[†† ]†††††††††† Boats (canoes, inflatable rate with oars/ paddles

†††††††††††† and gear, sea kayaks, rowing vessels, powerboats,

†††††††††††† sailboard, live aboard cruisers)

 

[†† ]†††††††††† Pack Animals (horses, mules, donkeys, llamas, goats)

 

[†† ]†††††††††† On foot with a backpack

 

[†† ]†††††††††† Other

 

†††††††††††† Travel Necessities

 

[†† ]†††††††††† Maps and GPS stored in vehicle

 

[†† ]†††††††††† Good walking shoes (for each family member)

 

[†† ]†††††††††† Siphon hose suitable for gasoline

 

[†† ]†††††††††† Transportation to do list

 

[†† ]†††††††††† Fix a flat or Slime

 

[†† ]†††††††††† Self Vulcanizing plug kit

 

[†† ]†††††††††† 12 VDC Air Compressor

 

[†† ]†††††††††† Hose Clamps various sizes and hose wrap or duct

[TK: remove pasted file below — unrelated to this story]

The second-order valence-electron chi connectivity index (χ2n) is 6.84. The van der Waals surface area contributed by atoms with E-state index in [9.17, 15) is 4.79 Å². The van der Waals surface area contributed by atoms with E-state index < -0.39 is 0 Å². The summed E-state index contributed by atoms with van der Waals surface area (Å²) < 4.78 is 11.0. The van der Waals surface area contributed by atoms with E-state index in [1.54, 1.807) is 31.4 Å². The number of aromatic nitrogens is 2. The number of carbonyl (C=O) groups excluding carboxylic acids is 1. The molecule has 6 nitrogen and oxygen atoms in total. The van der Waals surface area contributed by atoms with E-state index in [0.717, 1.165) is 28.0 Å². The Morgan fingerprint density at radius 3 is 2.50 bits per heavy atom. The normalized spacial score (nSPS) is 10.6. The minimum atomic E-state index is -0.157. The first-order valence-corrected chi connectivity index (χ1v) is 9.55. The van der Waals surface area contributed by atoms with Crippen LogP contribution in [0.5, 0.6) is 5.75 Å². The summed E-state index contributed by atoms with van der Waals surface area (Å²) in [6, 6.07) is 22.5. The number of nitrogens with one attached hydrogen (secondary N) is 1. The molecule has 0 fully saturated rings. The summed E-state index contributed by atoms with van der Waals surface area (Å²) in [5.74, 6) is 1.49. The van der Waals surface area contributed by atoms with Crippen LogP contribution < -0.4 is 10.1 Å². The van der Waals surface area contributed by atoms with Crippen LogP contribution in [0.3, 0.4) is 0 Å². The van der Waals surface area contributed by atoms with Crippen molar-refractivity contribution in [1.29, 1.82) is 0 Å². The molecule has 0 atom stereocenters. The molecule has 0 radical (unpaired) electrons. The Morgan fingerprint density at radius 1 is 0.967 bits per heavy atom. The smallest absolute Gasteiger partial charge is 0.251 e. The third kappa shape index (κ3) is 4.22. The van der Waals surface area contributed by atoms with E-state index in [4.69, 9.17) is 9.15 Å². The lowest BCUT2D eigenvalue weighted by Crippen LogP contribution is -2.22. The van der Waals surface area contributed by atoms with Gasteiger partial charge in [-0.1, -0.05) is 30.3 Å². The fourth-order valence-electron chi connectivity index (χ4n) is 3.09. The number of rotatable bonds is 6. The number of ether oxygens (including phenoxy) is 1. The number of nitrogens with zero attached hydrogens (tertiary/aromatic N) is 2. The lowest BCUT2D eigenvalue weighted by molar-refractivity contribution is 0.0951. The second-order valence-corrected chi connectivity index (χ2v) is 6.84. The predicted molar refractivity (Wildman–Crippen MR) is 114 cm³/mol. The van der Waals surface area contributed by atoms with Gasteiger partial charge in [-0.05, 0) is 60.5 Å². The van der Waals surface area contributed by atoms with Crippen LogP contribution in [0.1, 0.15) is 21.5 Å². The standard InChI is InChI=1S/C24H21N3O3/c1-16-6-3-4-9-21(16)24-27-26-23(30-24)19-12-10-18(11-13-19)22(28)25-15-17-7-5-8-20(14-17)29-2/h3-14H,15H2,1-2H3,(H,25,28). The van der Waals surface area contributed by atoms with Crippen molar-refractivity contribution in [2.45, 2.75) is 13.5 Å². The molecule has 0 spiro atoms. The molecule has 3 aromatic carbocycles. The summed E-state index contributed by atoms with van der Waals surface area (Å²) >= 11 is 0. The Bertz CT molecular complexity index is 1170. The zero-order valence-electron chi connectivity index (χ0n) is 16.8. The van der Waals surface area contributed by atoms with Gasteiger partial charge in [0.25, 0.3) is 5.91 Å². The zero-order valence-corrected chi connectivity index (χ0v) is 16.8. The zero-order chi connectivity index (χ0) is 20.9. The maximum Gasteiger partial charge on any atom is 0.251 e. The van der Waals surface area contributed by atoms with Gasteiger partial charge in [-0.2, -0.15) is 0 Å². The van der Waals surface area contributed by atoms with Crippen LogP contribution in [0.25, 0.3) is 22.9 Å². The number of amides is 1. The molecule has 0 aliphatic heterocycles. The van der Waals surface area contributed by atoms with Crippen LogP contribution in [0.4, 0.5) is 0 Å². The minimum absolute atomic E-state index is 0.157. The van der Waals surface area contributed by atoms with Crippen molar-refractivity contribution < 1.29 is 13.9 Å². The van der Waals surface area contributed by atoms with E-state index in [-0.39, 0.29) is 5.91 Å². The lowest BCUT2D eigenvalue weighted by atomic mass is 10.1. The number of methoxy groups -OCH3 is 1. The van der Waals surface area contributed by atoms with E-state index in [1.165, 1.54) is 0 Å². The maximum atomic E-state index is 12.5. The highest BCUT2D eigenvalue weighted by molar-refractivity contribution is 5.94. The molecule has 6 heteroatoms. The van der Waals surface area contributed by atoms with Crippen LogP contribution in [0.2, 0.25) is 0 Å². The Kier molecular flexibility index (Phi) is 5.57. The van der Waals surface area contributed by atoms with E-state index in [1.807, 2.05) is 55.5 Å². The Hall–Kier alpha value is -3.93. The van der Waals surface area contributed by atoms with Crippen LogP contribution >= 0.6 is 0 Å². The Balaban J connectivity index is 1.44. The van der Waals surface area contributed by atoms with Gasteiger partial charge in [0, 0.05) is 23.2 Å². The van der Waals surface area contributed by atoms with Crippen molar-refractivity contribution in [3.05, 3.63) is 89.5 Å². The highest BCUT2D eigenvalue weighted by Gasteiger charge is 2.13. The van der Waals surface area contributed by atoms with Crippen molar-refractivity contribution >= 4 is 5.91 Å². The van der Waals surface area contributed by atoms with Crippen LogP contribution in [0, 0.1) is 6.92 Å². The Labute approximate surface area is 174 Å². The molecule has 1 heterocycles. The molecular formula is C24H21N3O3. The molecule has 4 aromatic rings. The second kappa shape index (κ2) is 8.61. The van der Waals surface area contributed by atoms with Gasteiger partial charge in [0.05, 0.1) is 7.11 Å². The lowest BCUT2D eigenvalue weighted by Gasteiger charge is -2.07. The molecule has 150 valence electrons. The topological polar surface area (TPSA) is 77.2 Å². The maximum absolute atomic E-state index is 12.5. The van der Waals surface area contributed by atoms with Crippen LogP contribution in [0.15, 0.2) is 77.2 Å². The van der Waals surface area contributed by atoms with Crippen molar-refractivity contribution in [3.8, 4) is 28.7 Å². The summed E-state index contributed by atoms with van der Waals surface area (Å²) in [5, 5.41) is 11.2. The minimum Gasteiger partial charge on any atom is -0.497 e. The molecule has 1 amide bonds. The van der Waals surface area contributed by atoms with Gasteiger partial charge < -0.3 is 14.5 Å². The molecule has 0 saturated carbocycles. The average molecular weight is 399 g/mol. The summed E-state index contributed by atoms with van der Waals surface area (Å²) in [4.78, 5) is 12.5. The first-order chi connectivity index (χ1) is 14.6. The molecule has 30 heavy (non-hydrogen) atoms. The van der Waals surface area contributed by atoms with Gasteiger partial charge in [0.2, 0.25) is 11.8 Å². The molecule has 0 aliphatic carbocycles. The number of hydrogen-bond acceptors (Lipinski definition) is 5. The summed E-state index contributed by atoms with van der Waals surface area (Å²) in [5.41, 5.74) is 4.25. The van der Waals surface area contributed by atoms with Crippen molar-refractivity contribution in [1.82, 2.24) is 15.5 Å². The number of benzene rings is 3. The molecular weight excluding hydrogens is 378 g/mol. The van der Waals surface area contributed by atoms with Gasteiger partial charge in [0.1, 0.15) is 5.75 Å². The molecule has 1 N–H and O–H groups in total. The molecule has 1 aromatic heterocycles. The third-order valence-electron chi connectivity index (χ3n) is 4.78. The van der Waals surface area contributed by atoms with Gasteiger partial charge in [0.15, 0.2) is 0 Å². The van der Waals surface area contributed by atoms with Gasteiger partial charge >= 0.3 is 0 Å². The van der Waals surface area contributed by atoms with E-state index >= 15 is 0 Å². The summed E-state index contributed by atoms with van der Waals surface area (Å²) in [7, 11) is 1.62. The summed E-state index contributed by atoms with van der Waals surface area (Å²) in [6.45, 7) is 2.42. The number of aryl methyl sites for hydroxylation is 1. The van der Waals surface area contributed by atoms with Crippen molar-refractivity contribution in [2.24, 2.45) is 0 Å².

†††††††††††† Tape

 

[†† ]†††††††††† Extra fluids (oil, coolant, transmission fluid, washer

†††††††††††† fluid, etc.), fuel filter

 

[†† ]†††††††††† Funnels for fuel and other vehicle fluids

 

[†† ]†††††††††† Flares and emergency road equipment

 

[†† ]†††††††††† Full sized spare tire

 

[†† ]†††††††††† Tool kit, stored in vehicle

 

[†† ]†††††††††† Fire extinguisher

 

[†† ]†††††††††† Jumper Cables

 

[†† ]†††††††††† Recovery strap / tow rope

 

[†† ]†††††††††† Vehicle first aid kit

 

[†† ]†††††††††† Thermal Blankets

 

[†† ]†††††††††† Mini pump or hand pump

 

[†† ]†††††††††† Mat or plastic sheet

 

[†† ]†††††††††† Work Gloves

 

[†† ]†††††††††† Flashlight

 

[†† ]†††††††††† Fully stocked vehicle bug out bag

 

†††††††††††††††† Transportation TO DO List

 

[†† ]†††††††††† Get in shape by walking or bicycling regularly.

 

[†† ]†††††††††† Plan escape routes and destinations in case we

†††††††††††† have to evacuate the city.

 

[†† ]†††††††††† Keep all vehicles and bicycles in good repair

††††††††††††

[†† ]†††††††††† Keep vehicles filled with fuel

 

[†† ]†††††††††† Have extra fuel in storage for at least one full tank

†††††††††††† of gas

Text Box: Text Box: BICYCLE
Text Box: WALKING SHOES

CANOES AND BOATS

Extra fuel

Text Box: MOPED
Text Box: COMPASS 
AND MAP
HORSE AND BUGGY